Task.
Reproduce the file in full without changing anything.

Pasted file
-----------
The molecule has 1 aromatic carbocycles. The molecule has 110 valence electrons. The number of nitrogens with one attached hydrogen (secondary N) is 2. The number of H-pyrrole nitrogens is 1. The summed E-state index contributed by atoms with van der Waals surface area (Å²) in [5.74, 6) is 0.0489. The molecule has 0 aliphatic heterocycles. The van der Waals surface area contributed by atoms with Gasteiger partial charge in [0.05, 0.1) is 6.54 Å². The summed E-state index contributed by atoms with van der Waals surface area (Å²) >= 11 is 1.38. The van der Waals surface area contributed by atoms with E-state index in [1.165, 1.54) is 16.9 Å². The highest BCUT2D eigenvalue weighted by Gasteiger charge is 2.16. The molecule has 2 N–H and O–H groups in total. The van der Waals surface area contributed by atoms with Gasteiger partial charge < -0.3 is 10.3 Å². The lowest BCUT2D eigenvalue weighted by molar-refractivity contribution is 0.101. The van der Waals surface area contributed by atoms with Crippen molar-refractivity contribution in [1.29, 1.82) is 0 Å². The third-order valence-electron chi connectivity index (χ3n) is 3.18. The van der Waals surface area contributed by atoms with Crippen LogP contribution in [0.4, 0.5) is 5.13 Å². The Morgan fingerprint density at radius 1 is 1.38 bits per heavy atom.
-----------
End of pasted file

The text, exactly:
The molecule has 1 aromatic carbocycles. The molecule has 110 valence electrons. The number of nitrogens with one attached hydrogen (secondary N) is 2. The number of H-pyrrole nitrogens is 1. The summed E-state index contributed by atoms with van der Waals surface area (Å²) in [5.74, 6) is 0.0489. The molecule has 0 aliphatic heterocycles. The van der Waals surface area contributed by atoms with Gasteiger partial charge in [0.05, 0.1) is 6.54 Å². The summed E-state index contributed by atoms with van der Waals surface area (Å²) >= 11 is 1.38. The van der Waals surface area contributed by atoms with E-state index in [1.165, 1.54) is 16.9 Å². The highest BCUT2D eigenvalue weighted by Gasteiger charge is 2.16. The molecule has 2 N–H and O–H groups in total. The van der Waals surface area contributed by atoms with Gasteiger partial charge < -0.3 is 10.3 Å². The lowest BCUT2D eigenvalue weighted by molar-refractivity contribution is 0.101. The van der Waals surface area contributed by atoms with Crippen molar-refractivity contribution in [1.29, 1.82) is 0 Å². The third-order valence-electron chi connectivity index (χ3n) is 3.18. The van der Waals surface area contributed by atoms with Crippen LogP contribution in [0.4, 0.5) is 5.13 Å². The Morgan fingerprint density at radius 1 is 1.38 bits per heavy atom.